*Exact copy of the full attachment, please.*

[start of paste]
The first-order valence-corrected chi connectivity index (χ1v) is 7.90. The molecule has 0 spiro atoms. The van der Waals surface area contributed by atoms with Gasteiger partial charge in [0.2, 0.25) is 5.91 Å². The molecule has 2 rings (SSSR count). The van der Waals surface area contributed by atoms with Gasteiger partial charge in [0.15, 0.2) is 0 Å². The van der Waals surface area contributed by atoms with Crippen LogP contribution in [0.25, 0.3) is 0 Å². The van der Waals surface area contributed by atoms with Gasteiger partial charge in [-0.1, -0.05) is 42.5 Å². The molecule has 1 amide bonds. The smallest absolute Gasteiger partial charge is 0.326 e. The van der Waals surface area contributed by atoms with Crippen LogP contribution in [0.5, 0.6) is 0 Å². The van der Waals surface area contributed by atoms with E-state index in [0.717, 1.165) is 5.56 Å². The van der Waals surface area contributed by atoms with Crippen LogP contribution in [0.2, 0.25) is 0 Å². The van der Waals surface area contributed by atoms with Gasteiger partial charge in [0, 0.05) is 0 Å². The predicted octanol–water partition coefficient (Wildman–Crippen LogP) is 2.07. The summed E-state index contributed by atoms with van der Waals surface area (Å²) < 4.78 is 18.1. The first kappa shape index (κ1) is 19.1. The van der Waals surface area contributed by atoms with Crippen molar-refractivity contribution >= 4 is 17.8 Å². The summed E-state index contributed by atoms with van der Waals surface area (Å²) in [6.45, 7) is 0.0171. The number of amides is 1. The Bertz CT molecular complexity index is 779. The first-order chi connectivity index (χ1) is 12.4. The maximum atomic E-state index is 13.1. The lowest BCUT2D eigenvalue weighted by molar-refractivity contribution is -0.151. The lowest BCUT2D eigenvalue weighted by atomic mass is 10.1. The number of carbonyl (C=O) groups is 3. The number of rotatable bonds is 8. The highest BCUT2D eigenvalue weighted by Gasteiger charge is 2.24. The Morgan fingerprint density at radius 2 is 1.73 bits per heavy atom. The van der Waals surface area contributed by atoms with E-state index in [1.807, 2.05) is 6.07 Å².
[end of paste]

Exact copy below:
The first-order valence-corrected chi connectivity index (χ1v) is 7.90. The molecule has 0 spiro atoms. The van der Waals surface area contributed by atoms with Gasteiger partial charge in [0.2, 0.25) is 5.91 Å². The molecule has 2 rings (SSSR count). The van der Waals surface area contributed by atoms with Gasteiger partial charge in [0.15, 0.2) is 0 Å². The van der Waals surface area contributed by atoms with Crippen LogP contribution in [0.25, 0.3) is 0 Å². The van der Waals surface area contributed by atoms with Gasteiger partial charge in [-0.1, -0.05) is 42.5 Å². The molecule has 1 amide bonds. The smallest absolute Gasteiger partial charge is 0.326 e. The van der Waals surface area contributed by atoms with Crippen LogP contribution in [0.5, 0.6) is 0 Å². The van der Waals surface area contributed by atoms with E-state index in [0.717, 1.165) is 5.56 Å². The van der Waals surface area contributed by atoms with Crippen LogP contribution in [0.2, 0.25) is 0 Å². The van der Waals surface area contributed by atoms with Gasteiger partial charge in [0, 0.05) is 0 Å². The predicted octanol–water partition coefficient (Wildman–Crippen LogP) is 2.07. The summed E-state index contributed by atoms with van der Waals surface area (Å²) < 4.78 is 18.1. The first kappa shape index (κ1) is 19.1. The van der Waals surface area contributed by atoms with Crippen molar-refractivity contribution >= 4 is 17.8 Å². The summed E-state index contributed by atoms with van der Waals surface area (Å²) in [6.45, 7) is 0.0171. The number of amides is 1. The Bertz CT molecular complexity index is 779. The first-order chi connectivity index (χ1) is 12.4. The maximum atomic E-state index is 13.1. The lowest BCUT2D eigenvalue weighted by molar-refractivity contribution is -0.151. The lowest BCUT2D eigenvalue weighted by atomic mass is 10.1. The number of carbonyl (C=O) groups is 3. The number of rotatable bonds is 8. The highest BCUT2D eigenvalue weighted by Gasteiger charge is 2.24. The Morgan fingerprint density at radius 2 is 1.73 bits per heavy atom. The van der Waals surface area contributed by atoms with E-state index in [1.807, 2.05) is 6.07 Å².